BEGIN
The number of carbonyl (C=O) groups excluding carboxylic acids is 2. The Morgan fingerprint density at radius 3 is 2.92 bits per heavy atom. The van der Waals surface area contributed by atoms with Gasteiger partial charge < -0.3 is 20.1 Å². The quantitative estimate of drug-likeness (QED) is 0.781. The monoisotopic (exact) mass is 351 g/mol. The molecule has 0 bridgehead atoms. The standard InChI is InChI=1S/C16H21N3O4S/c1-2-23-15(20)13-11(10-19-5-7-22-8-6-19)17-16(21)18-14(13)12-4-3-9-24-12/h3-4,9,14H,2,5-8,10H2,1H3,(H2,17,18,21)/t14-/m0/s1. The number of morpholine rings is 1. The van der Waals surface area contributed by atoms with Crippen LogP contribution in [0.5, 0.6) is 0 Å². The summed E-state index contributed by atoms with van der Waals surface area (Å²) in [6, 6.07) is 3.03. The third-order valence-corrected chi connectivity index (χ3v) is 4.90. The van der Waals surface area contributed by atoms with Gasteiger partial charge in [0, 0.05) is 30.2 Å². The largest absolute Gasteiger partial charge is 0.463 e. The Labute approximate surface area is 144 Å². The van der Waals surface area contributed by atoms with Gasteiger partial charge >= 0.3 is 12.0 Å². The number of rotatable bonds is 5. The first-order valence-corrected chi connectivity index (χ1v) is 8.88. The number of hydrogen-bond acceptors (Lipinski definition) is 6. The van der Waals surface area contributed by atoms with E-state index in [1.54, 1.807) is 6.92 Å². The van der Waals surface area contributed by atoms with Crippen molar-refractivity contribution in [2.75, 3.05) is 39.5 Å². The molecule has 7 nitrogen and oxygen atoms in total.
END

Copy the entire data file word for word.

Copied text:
The number of carbonyl (C=O) groups excluding carboxylic acids is 2. The Morgan fingerprint density at radius 3 is 2.92 bits per heavy atom. The van der Waals surface area contributed by atoms with Gasteiger partial charge < -0.3 is 20.1 Å². The quantitative estimate of drug-likeness (QED) is 0.781. The monoisotopic (exact) mass is 351 g/mol. The molecule has 0 bridgehead atoms. The standard InChI is InChI=1S/C16H21N3O4S/c1-2-23-15(20)13-11(10-19-5-7-22-8-6-19)17-16(21)18-14(13)12-4-3-9-24-12/h3-4,9,14H,2,5-8,10H2,1H3,(H2,17,18,21)/t14-/m0/s1. The number of morpholine rings is 1. The van der Waals surface area contributed by atoms with Crippen LogP contribution in [0.5, 0.6) is 0 Å². The summed E-state index contributed by atoms with van der Waals surface area (Å²) in [6, 6.07) is 3.03. The third-order valence-corrected chi connectivity index (χ3v) is 4.90. The van der Waals surface area contributed by atoms with Gasteiger partial charge in [0, 0.05) is 30.2 Å². The largest absolute Gasteiger partial charge is 0.463 e. The Labute approximate surface area is 144 Å². The van der Waals surface area contributed by atoms with Gasteiger partial charge >= 0.3 is 12.0 Å². The number of rotatable bonds is 5. The first-order valence-corrected chi connectivity index (χ1v) is 8.88. The number of hydrogen-bond acceptors (Lipinski definition) is 6. The van der Waals surface area contributed by atoms with E-state index in [1.54, 1.807) is 6.92 Å². The van der Waals surface area contributed by atoms with Crippen molar-refractivity contribution in [2.75, 3.05) is 39.5 Å². The molecule has 7 nitrogen and oxygen atoms in total.